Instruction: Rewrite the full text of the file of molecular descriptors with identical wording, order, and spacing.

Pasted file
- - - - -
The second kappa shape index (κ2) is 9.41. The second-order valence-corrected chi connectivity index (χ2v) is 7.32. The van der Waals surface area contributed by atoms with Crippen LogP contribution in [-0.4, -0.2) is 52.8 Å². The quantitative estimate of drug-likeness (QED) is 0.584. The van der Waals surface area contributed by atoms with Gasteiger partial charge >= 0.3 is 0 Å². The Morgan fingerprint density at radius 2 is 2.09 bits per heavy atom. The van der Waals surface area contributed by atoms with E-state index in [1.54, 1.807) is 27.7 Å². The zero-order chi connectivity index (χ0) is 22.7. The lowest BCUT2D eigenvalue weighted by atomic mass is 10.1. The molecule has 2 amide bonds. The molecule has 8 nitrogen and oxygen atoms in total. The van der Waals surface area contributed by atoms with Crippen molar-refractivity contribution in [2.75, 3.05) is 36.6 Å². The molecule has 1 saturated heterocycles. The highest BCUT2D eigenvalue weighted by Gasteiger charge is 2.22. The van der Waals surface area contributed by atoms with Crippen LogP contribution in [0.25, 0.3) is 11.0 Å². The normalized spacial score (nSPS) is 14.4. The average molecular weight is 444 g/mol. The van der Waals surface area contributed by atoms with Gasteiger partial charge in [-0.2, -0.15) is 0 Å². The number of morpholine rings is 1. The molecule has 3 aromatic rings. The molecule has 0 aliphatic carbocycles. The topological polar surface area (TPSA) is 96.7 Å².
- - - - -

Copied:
The second kappa shape index (κ2) is 9.41. The second-order valence-corrected chi connectivity index (χ2v) is 7.32. The van der Waals surface area contributed by atoms with Crippen LogP contribution in [-0.4, -0.2) is 52.8 Å². The quantitative estimate of drug-likeness (QED) is 0.584. The van der Waals surface area contributed by atoms with Gasteiger partial charge >= 0.3 is 0 Å². The Morgan fingerprint density at radius 2 is 2.09 bits per heavy atom. The van der Waals surface area contributed by atoms with E-state index in [1.54, 1.807) is 27.7 Å². The zero-order chi connectivity index (χ0) is 22.7. The lowest BCUT2D eigenvalue weighted by atomic mass is 10.1. The molecule has 2 amide bonds. The molecule has 8 nitrogen and oxygen atoms in total. The van der Waals surface area contributed by atoms with Crippen molar-refractivity contribution in [2.75, 3.05) is 36.6 Å². The molecule has 1 saturated heterocycles. The highest BCUT2D eigenvalue weighted by Gasteiger charge is 2.22. The van der Waals surface area contributed by atoms with Crippen LogP contribution in [0.25, 0.3) is 11.0 Å². The normalized spacial score (nSPS) is 14.4. The average molecular weight is 444 g/mol. The van der Waals surface area contributed by atoms with Gasteiger partial charge in [-0.2, -0.15) is 0 Å². The number of morpholine rings is 1. The molecule has 3 aromatic rings. The molecule has 0 aliphatic carbocycles. The topological polar surface area (TPSA) is 96.7 Å².